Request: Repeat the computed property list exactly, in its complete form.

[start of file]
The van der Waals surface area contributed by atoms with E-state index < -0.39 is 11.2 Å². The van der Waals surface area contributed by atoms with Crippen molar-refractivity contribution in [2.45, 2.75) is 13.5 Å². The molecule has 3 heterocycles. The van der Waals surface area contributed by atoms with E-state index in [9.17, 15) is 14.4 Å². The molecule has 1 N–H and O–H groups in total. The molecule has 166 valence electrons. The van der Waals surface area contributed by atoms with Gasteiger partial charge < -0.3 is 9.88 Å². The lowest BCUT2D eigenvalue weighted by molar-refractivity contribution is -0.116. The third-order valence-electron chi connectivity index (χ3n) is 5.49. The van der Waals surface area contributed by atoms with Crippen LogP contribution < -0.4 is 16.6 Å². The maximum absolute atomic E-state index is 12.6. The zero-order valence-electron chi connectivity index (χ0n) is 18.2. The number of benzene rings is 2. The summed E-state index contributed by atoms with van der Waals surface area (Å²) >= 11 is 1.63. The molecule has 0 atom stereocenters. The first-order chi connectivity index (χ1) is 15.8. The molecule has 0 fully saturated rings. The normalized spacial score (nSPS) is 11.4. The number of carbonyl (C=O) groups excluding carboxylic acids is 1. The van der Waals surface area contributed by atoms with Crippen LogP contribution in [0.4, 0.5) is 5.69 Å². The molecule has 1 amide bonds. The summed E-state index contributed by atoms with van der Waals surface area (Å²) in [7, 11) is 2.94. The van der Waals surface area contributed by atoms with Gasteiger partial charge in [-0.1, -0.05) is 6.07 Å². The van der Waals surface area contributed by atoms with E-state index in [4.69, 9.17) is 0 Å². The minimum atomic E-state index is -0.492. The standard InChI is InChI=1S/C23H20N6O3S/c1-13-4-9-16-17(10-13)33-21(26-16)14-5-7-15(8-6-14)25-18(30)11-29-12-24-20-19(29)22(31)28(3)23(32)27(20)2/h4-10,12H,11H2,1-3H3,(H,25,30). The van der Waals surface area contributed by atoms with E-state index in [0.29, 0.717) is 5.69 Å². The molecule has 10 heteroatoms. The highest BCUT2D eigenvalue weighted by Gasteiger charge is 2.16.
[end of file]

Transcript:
The van der Waals surface area contributed by atoms with E-state index < -0.39 is 11.2 Å². The van der Waals surface area contributed by atoms with Crippen molar-refractivity contribution in [2.45, 2.75) is 13.5 Å². The molecule has 3 heterocycles. The van der Waals surface area contributed by atoms with E-state index in [9.17, 15) is 14.4 Å². The molecule has 1 N–H and O–H groups in total. The molecule has 166 valence electrons. The van der Waals surface area contributed by atoms with Gasteiger partial charge < -0.3 is 9.88 Å². The lowest BCUT2D eigenvalue weighted by molar-refractivity contribution is -0.116. The third-order valence-electron chi connectivity index (χ3n) is 5.49. The van der Waals surface area contributed by atoms with Crippen LogP contribution < -0.4 is 16.6 Å². The maximum absolute atomic E-state index is 12.6. The zero-order valence-electron chi connectivity index (χ0n) is 18.2. The number of benzene rings is 2. The summed E-state index contributed by atoms with van der Waals surface area (Å²) >= 11 is 1.63. The molecule has 0 atom stereocenters. The first-order chi connectivity index (χ1) is 15.8. The molecule has 0 fully saturated rings. The normalized spacial score (nSPS) is 11.4. The number of carbonyl (C=O) groups excluding carboxylic acids is 1. The van der Waals surface area contributed by atoms with Crippen LogP contribution in [0.4, 0.5) is 5.69 Å². The molecule has 1 amide bonds. The summed E-state index contributed by atoms with van der Waals surface area (Å²) in [7, 11) is 2.94. The van der Waals surface area contributed by atoms with Gasteiger partial charge in [-0.1, -0.05) is 6.07 Å². The van der Waals surface area contributed by atoms with E-state index in [4.69, 9.17) is 0 Å². The minimum atomic E-state index is -0.492. The standard InChI is InChI=1S/C23H20N6O3S/c1-13-4-9-16-17(10-13)33-21(26-16)14-5-7-15(8-6-14)25-18(30)11-29-12-24-20-19(29)22(31)28(3)23(32)27(20)2/h4-10,12H,11H2,1-3H3,(H,25,30). The van der Waals surface area contributed by atoms with E-state index in [0.29, 0.717) is 5.69 Å². The molecule has 10 heteroatoms. The highest BCUT2D eigenvalue weighted by Gasteiger charge is 2.16.